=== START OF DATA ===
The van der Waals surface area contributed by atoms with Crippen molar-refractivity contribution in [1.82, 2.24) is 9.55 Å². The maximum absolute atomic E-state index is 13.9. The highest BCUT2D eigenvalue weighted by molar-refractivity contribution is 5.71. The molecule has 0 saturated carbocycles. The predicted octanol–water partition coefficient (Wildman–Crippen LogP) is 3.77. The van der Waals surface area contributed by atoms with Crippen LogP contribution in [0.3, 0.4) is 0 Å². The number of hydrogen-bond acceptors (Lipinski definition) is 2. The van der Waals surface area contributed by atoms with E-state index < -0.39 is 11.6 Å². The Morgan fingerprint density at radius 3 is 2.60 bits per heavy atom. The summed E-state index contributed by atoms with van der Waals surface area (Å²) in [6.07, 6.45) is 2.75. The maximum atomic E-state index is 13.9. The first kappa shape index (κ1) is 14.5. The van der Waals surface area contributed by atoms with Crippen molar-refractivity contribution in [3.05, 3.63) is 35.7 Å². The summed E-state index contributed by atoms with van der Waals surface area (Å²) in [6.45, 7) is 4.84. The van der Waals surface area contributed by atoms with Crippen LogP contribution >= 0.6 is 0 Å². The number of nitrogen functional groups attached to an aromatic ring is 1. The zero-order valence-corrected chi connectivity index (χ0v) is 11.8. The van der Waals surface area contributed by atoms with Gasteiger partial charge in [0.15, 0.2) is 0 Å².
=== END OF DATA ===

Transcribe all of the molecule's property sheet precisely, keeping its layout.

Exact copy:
The van der Waals surface area contributed by atoms with Crippen molar-refractivity contribution in [1.82, 2.24) is 9.55 Å². The maximum absolute atomic E-state index is 13.9. The highest BCUT2D eigenvalue weighted by molar-refractivity contribution is 5.71. The molecule has 0 saturated carbocycles. The predicted octanol–water partition coefficient (Wildman–Crippen LogP) is 3.77. The van der Waals surface area contributed by atoms with Crippen LogP contribution in [0.3, 0.4) is 0 Å². The number of hydrogen-bond acceptors (Lipinski definition) is 2. The van der Waals surface area contributed by atoms with E-state index < -0.39 is 11.6 Å². The Morgan fingerprint density at radius 3 is 2.60 bits per heavy atom. The summed E-state index contributed by atoms with van der Waals surface area (Å²) in [6.07, 6.45) is 2.75. The maximum atomic E-state index is 13.9. The first kappa shape index (κ1) is 14.5. The van der Waals surface area contributed by atoms with Crippen molar-refractivity contribution in [3.05, 3.63) is 35.7 Å². The summed E-state index contributed by atoms with van der Waals surface area (Å²) in [6.45, 7) is 4.84. The van der Waals surface area contributed by atoms with Crippen LogP contribution >= 0.6 is 0 Å². The number of nitrogen functional groups attached to an aromatic ring is 1. The zero-order valence-corrected chi connectivity index (χ0v) is 11.8. The van der Waals surface area contributed by atoms with Gasteiger partial charge in [0.15, 0.2) is 0 Å².